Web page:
From the very earliest days, people strove to promote greater efficiency in the way things were being done. Initially, and for obvious reasons, this predominantly concerned manual working methods. Improved methods, improved and user-friendlier tools, such as computers, and incentives for the workforce were all part of the secret formula to achieve greater productivity. The world of work has changed drastically over time. Over the years Malta, as well as many other countries have faced social, economic and technological changes. Today, both employers and workers alike have better working conditions, better attitudes towards work and towards the worker allowing different and more positive expectations.
How can employers improve productivity?
One must admit that in order to improve productivity, and thus efficiency, an employer has to take many issues into consideration. Among these one can mention the motivation for people to be productive, job design and better organisation of the workplace, the importance of employee training and development and the importance of communication at the workplace.
It has been established, time and time again, that people work better and are far more productive when the environment, working methods and equipment they have been given to work with are actually designed to help them, rather than make their life more difficult, with targets which are impossible to reach as we have has had the opportunity to stress in previous articles.
Motivation as the key to performance
There is an old saying that you can take the horse to the water and you can make all the sacrifices in the world to get it there but you can certainly not force it to drink. It will drink only if it’s thirsty and this certainly applies to people. They will do whatever they want to do unless motivated to do otherwise, either by themselves or by an external stimulus.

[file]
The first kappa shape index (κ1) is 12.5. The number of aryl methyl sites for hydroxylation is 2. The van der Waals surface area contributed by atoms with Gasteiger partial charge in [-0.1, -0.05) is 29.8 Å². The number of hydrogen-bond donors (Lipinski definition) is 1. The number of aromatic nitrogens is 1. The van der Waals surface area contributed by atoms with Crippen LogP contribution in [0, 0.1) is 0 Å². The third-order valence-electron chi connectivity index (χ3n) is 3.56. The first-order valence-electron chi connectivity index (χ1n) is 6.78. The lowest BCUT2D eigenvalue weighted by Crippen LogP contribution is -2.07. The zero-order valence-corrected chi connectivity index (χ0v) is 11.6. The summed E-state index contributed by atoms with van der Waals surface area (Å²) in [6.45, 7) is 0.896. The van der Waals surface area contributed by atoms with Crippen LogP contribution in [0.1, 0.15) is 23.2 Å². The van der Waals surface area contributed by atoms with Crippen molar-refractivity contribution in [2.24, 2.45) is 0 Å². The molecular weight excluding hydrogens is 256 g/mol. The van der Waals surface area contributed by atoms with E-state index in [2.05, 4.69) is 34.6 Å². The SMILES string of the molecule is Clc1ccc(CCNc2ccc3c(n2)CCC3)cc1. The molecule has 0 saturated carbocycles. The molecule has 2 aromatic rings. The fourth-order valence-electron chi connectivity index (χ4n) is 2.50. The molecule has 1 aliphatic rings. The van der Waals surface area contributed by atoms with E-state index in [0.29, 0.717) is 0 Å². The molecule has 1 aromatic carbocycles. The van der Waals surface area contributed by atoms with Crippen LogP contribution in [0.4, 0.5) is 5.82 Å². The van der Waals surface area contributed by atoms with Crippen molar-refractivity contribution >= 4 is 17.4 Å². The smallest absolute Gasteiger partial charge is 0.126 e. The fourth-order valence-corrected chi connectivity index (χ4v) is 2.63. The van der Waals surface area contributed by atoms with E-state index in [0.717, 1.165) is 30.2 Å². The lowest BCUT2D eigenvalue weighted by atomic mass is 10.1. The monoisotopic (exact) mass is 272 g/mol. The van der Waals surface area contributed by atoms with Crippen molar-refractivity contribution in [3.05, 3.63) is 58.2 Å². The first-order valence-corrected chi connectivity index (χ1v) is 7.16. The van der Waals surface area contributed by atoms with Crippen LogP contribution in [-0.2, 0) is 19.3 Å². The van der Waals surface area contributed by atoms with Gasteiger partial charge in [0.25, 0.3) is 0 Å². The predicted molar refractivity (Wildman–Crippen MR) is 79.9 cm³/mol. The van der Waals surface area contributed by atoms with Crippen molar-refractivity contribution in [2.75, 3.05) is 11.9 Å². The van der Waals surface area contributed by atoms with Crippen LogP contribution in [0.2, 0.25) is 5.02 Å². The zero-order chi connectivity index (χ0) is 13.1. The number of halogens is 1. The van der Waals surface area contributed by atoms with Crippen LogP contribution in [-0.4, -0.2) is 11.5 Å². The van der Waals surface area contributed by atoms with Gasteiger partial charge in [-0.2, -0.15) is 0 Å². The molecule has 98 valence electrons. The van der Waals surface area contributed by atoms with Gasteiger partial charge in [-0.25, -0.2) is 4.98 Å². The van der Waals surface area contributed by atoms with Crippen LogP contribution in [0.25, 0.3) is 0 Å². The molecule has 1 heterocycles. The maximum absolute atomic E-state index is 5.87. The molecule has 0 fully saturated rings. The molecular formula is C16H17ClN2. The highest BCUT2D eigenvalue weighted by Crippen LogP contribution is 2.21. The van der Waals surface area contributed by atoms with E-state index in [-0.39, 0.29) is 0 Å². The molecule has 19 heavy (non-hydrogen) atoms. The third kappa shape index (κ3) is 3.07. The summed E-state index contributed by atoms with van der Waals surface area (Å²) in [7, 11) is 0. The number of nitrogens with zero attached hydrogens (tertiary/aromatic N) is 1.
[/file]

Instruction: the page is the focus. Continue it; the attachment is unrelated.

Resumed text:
Is everyone born with self-motivation or drive? Many people think the right answer to this is yes. But if they don’t, they can be motivated because motivation is a skill which can and must be learnt since it is essential for any business to succeed and prosper. Many companies think that the best way to solve motivation and morale problems is to offer employees more money and financial motivation can take the form of bonuses, salary hikes and overtime or increased benefits. However, having said this, motivational problems are seldom related to money. The main reason why employees leave an organisation or become disillusioned on the job is often related to the way they are treated on a day-to-day basis at their workplace. So money is not always the reason.
Job performance and productivity
Job performance and productivity of the workforce or of individual employees is the mix-and-match of the employee’s abilities and the employee’s motivation. The employee’s ability depends on a number of factors including education, experience and on-the-job training. Changing this is a long and slow process and requires working slowly and surely with the individuals in order to ameliorate and strengthen these abilities.
On the other hand, motivation can be improved far quicker. Many companies use the famous seven strategies to ensure motivation in their workplace. These are: positive reinforcement, effective discipline, treating people fairy, satisfying employees’ needs, setting work-related goals, restructuring jobs and basing rewards on job performance.
The right dose of the employees’ abilities and their motivation is the right key to improve productivity at the workplace and even on a national level. That is why lifelong learning and constant training and education are important for any workforce. The need to constantly improve productivity is something in which all of us, whether employers or employees, have a vested interest in as it is the key factor that drives our living standards upwards. It might be strange to link this to the fact that high standards of living are good for us because those who enjoy these high standards tend to be healthier and live longer.